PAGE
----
Lamade Stadium, the world’s most famous Little League facility located in Williamsport, PA, has a new and improved look, just in time for its 60th annual World Series Aug. 18-27.
Due to a gift from the estate of its namesake, Lamade (Law-Maw-Dee) Stadium has 14,700 sq. ft. of new overhead cover for spectators, and a total of 1,530 traditional, baseball stadium seats — 946 more than previously.
J.B. Gibbons Construction Inc. of Williamsport, and three local subcontractors handled the job, which began in March and ended ahead of schedule in mid-May.
Replacing bleacher seats with stadium seats was more complicated than it seems. The old bleachers rested upon 2-ft. 3-in. wide, descending, precast concrete steps. The new stadium seats required steps twice as large. The answer was to pour additional concrete to create one flat 4-ft. 6-in. step out of two descending steps.
In all, 100 yds. (91.4 m) of poured, high-strength, lightweight concrete, and 4,200 sq. ft. (390 sq m) of extruded polystyrene (foam) was needed for the job. The foam, which still remains beneath the concrete, allowed the concrete to harden around it to create the strength of a solid block without the dead weight of a solid block.
Seat anchors were added into the new concrete, and every new pour row of seating had new pipe-railing added.
“It wasn’t difficult, but it was tedious,” said Greg Day, project manager of J.B. Gibbons.
Three concrete finishers and six laborers handled the concrete work, Day said.
By design, the concrete used for the job had to be able to withstand 5,000 psi at 28 days. Sidewalks, by contrast, need to withstand up to approximately 3,000 psi at 28 days. At seven days, the concrete needs to be at 75 percent of strength.
A hydraulic press measured the pressure needed to crush 18- by 7-in. test cylinders of concrete. The seven day break, as it is known, was an important day in the life of a construction project like the one at Lamade, Day said.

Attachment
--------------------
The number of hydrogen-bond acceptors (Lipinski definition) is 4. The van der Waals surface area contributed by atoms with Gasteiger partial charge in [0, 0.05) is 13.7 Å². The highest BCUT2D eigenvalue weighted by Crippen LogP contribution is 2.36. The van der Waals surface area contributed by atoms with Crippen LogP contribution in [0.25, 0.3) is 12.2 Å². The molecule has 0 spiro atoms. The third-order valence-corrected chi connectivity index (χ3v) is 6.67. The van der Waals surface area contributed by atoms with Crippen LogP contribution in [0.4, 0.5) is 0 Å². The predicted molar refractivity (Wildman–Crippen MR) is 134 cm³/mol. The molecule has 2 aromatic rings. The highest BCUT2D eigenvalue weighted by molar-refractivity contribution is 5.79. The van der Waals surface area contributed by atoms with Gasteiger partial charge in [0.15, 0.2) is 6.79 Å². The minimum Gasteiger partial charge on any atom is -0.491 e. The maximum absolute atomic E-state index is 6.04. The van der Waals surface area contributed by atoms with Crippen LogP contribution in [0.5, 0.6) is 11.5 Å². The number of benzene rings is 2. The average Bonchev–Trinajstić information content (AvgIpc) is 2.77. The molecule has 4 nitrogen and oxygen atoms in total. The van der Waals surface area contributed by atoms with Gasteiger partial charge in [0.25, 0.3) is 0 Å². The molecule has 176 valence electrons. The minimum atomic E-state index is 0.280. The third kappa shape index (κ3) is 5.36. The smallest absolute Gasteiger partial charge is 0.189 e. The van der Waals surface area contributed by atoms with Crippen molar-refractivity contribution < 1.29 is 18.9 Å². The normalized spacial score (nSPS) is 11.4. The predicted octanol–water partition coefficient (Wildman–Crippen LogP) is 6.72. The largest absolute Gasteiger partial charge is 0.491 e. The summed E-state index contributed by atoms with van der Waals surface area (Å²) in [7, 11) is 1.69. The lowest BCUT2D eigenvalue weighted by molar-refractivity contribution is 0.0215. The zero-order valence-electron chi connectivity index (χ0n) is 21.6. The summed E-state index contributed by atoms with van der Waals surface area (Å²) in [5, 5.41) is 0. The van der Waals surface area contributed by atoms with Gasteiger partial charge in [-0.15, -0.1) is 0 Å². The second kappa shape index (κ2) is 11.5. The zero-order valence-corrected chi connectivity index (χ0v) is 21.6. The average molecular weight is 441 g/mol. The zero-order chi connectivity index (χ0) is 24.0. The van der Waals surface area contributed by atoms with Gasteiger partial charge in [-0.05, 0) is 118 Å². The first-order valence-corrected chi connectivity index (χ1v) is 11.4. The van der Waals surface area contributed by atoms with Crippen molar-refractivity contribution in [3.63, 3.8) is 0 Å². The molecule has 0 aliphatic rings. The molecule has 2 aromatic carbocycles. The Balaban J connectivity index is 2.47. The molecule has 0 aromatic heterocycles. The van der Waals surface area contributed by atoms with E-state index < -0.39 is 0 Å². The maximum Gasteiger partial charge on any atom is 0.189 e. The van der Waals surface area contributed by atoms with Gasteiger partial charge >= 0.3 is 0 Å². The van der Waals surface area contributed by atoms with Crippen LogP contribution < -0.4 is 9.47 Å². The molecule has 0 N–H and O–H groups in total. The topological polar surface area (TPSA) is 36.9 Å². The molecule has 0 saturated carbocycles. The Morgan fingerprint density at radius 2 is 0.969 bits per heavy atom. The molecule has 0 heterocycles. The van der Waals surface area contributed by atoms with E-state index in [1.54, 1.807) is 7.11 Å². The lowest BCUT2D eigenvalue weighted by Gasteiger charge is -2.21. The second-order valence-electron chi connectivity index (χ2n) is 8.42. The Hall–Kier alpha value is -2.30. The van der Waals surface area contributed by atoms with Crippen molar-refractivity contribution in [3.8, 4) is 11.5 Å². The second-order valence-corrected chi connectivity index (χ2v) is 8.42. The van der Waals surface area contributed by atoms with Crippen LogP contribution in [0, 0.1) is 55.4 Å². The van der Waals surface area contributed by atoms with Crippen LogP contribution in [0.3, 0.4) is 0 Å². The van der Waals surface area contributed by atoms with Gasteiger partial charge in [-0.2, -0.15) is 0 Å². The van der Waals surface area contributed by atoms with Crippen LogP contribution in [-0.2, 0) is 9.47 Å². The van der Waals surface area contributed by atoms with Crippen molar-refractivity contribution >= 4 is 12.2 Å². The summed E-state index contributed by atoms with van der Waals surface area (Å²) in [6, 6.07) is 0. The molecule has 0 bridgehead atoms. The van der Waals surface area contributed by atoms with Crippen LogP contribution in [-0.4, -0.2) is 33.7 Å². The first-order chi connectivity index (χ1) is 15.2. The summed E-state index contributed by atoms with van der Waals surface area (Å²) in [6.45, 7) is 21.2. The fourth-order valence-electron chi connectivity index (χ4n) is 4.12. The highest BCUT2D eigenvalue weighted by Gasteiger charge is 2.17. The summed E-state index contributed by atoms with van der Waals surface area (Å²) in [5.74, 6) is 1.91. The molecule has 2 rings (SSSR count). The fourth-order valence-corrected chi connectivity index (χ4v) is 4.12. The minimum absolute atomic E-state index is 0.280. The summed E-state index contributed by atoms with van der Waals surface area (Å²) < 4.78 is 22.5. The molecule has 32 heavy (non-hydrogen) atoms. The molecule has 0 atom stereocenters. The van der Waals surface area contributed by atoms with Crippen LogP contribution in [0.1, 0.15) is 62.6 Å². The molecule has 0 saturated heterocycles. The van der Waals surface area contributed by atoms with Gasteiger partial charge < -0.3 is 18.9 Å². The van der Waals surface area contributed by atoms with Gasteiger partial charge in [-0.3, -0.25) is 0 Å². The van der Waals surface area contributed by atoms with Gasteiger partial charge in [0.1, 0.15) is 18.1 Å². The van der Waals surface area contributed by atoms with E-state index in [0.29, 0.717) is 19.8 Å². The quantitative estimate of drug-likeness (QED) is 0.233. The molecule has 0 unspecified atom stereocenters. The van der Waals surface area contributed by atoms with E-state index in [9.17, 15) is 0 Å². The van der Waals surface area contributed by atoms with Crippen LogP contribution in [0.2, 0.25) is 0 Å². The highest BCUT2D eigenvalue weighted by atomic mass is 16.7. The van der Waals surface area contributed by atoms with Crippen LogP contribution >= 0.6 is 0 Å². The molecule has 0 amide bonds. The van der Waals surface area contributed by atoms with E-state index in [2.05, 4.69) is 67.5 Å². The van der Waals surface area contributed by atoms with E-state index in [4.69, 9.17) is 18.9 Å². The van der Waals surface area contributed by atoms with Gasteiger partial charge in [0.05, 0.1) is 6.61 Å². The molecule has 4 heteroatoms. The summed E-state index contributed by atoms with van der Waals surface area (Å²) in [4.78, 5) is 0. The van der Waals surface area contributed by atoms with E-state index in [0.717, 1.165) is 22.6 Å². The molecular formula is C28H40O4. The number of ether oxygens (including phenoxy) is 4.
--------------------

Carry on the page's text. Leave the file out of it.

“When you get that seven day break, you can breathe easier.”
The additional seating was handled as a mirrored project — when one-half of the work was completed, the exact same work was repeated on the second half.
The pristine baseball diamond posed a problem for workers. To avoid digging up the turf with heavy equipment, “All of the form and pour material had to be carried in by hand,” Day said. “Human labor got it in there and a concrete pump was used to pipe in the cement.”
Gibbons subcontracted with ASP Services Inc. of Selinsgrove, PA, to supply and erect structural steel and deck. Nova Construction of Williamsport did the roofing, and Tra Electric Inc. of Watsontown, PA, installed the lights and sound system wiring.
“It went smoothly and a big part of that was working well with your client,” said Day. “Little League was excellent to work with. Coordination was perfect throughout the project.”
Day said he was excited and proud to be part of the renovation.
“When we were kids we’d ride our bikes over there and hang out during the games,” said Day, a Williamsport native. The stadium is “history,” he added. “The whole world comes once a year.”
Gibbons and Little League are familiar business partners. Gibbons transformed the facility’s six batting cages from traditional net and pole structures to lighted, under-roof batting tunnels similar to what professional baseball teams use at their training facilities.
“Now they can bat rain or shine,” Day said of the hundreds of young players who converge on the facility each year.
Howard J. Lamade Stadium was built in 1959 on what was formerly known as Howard J. Lamade Field. The original wood and steel grandstands were torn down and replaced with a modern, concrete structure in 1968.
Additional seating was added down the foul lines in 1972. On Aug. 24, 1992, Lamade held its first night game.
In 2001, office space was added below the stadium. According to little League officials, an estimated 45,000 fans can watch a game at Lamade including the ones who sit on the terraced, lawn-covered hills beyond the outfield fence.
Prior to the most recent renovations, bench seating extended from behind home plate and down both foul lines. Only the seats behind home plate and extending to a point approximately even with first and third base were covered. With the exception of the 584 stadium seats, the rest of the seating was on regular, aluminum benches.
Howard J. Lamade
Howard J. Lamade was a journalist who helped to transform his family’s newspaper, The Grit, from a 4,000 reader local paper to a nationally recognized publication with more than a million readers.
“Howard J. Lamade was instrumental in Little League being where it is today, both in terms of its location here in North Central Pennsylvania, and as the world’s largest and most respected youth sports program,” said Stephen D. Keener, president and chief executive officer of the Little League International board of directors. CEG